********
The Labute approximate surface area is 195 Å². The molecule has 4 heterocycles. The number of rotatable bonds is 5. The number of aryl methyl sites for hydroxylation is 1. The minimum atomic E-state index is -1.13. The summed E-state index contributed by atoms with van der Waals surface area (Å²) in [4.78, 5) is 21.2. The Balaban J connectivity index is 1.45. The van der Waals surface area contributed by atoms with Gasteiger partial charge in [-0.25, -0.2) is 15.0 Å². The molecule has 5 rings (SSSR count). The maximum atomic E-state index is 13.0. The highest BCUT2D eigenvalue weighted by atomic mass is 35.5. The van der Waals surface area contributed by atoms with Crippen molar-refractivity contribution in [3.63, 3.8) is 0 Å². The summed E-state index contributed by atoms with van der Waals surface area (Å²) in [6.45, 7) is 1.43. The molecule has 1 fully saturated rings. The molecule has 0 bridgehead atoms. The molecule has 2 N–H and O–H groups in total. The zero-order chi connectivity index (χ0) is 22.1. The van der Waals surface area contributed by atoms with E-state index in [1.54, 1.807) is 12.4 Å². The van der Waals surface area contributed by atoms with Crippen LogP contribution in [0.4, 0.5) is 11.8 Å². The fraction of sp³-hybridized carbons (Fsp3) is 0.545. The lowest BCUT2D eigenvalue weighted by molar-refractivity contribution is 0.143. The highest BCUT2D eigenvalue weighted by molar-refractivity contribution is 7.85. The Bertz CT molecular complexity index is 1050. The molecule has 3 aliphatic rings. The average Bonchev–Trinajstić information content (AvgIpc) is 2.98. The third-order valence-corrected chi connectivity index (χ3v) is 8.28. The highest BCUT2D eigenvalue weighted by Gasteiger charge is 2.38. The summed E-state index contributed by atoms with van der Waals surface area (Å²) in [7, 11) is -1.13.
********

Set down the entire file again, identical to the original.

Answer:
The Labute approximate surface area is 195 Å². The molecule has 4 heterocycles. The number of rotatable bonds is 5. The number of aryl methyl sites for hydroxylation is 1. The minimum atomic E-state index is -1.13. The summed E-state index contributed by atoms with van der Waals surface area (Å²) in [4.78, 5) is 21.2. The Balaban J connectivity index is 1.45. The van der Waals surface area contributed by atoms with Gasteiger partial charge in [-0.25, -0.2) is 15.0 Å². The molecule has 5 rings (SSSR count). The maximum atomic E-state index is 13.0. The highest BCUT2D eigenvalue weighted by atomic mass is 35.5. The van der Waals surface area contributed by atoms with Crippen molar-refractivity contribution in [3.63, 3.8) is 0 Å². The summed E-state index contributed by atoms with van der Waals surface area (Å²) in [6.45, 7) is 1.43. The molecule has 1 fully saturated rings. The molecule has 0 bridgehead atoms. The molecule has 2 N–H and O–H groups in total. The zero-order chi connectivity index (χ0) is 22.1. The van der Waals surface area contributed by atoms with E-state index in [1.54, 1.807) is 12.4 Å². The van der Waals surface area contributed by atoms with Crippen LogP contribution in [0.4, 0.5) is 11.8 Å². The fraction of sp³-hybridized carbons (Fsp3) is 0.545. The lowest BCUT2D eigenvalue weighted by molar-refractivity contribution is 0.143. The highest BCUT2D eigenvalue weighted by molar-refractivity contribution is 7.85. The Bertz CT molecular complexity index is 1050. The molecule has 3 aliphatic rings. The average Bonchev–Trinajstić information content (AvgIpc) is 2.98. The third-order valence-corrected chi connectivity index (χ3v) is 8.28. The highest BCUT2D eigenvalue weighted by Gasteiger charge is 2.38. The summed E-state index contributed by atoms with van der Waals surface area (Å²) in [7, 11) is -1.13.